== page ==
The best validated therapeutic target in HD remains Htt itself. Previously identified PTMs of expanded Htt (e.g. S13/16 and S421) are important modulators of HD pathogenesis. We previously studied proteolytic cleavage of Htt (Ratovitski et al., 2007, 2009, 2011), and more recently have been studying covalent PTMs of Htt, especially phosphorylation. Htt is very likely to have many other sites of PTM besides the currently known ones (described in the Significance section). We plan to characterize Htt PTMs systematically and quantitatively. Furthermore, our experiments include the use of human HD iPS cells for our continuing discovery studies, and a staged program beginning with mass spectrometry for discovery and progressing through in vitro and then in vivo confirmation and functional validation. Phosphorylation which enhances toxicity will be especially promising as a therapeutic target, if relevant kinases can be identified and inhibited.
In Aim 1, we will define Htt PTMs usin Htt-N586-82Q mice, HD "knock-in" mice and human HD iPS cells, and will determine whether the polyQ expansion in Htt leads to changes in PTMs.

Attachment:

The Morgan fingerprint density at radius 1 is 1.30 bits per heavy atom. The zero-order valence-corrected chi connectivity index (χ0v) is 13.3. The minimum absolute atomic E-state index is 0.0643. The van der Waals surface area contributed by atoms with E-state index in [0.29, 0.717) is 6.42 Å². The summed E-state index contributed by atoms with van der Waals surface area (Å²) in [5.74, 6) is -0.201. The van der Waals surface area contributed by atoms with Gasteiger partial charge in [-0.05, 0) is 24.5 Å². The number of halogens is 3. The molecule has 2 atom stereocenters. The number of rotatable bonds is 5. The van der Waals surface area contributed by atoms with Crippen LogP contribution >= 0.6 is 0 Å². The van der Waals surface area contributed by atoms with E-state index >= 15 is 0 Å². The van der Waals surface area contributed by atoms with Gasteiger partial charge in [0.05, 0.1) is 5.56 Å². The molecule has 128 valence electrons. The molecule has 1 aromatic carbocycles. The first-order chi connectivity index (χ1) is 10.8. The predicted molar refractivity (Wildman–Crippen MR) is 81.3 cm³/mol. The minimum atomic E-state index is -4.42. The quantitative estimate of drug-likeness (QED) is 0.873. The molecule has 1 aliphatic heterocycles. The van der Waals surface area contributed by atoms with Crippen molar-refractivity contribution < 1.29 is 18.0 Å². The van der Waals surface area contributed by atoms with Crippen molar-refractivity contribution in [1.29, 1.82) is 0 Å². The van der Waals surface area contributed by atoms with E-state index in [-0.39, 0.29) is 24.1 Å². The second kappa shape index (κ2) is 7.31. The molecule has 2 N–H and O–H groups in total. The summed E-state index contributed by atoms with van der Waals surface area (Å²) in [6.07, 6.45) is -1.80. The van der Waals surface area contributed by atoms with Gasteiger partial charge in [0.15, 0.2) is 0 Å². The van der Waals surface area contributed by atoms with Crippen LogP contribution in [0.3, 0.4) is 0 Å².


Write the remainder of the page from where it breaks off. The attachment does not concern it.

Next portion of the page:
In Aim 2, we will conduct in vitro functional studies of the effects of Htt PTMs on mutant Htt conformation and cellular toxicity.
In Aim 3, we will test the effects of PTMs on mutant Htt toxicity in vivo, using our N-586-82Q transgenic mouse model or stereotactic injection of viral expression vectors encoding Htt with altered PTMs into the striatum of wild-type mice. These studies taken together will identify novel sites of PTM in mutant Htt, and functionally validate their role in pathogenesis in vitro and in vivo. The sites will then be candidate targets for therapeutic development.
The best validated therapeutic target in HD remains the Huntingtin protein (Htt) itself. Previously identified post-translational modifications of mutant Ht are important modulators of HD pathogenesis. We will identify novel sites of post-translational modification, and, using biochemical, cell culture, and transgenic mouse model techniques, we will validate them as therapeutic targets.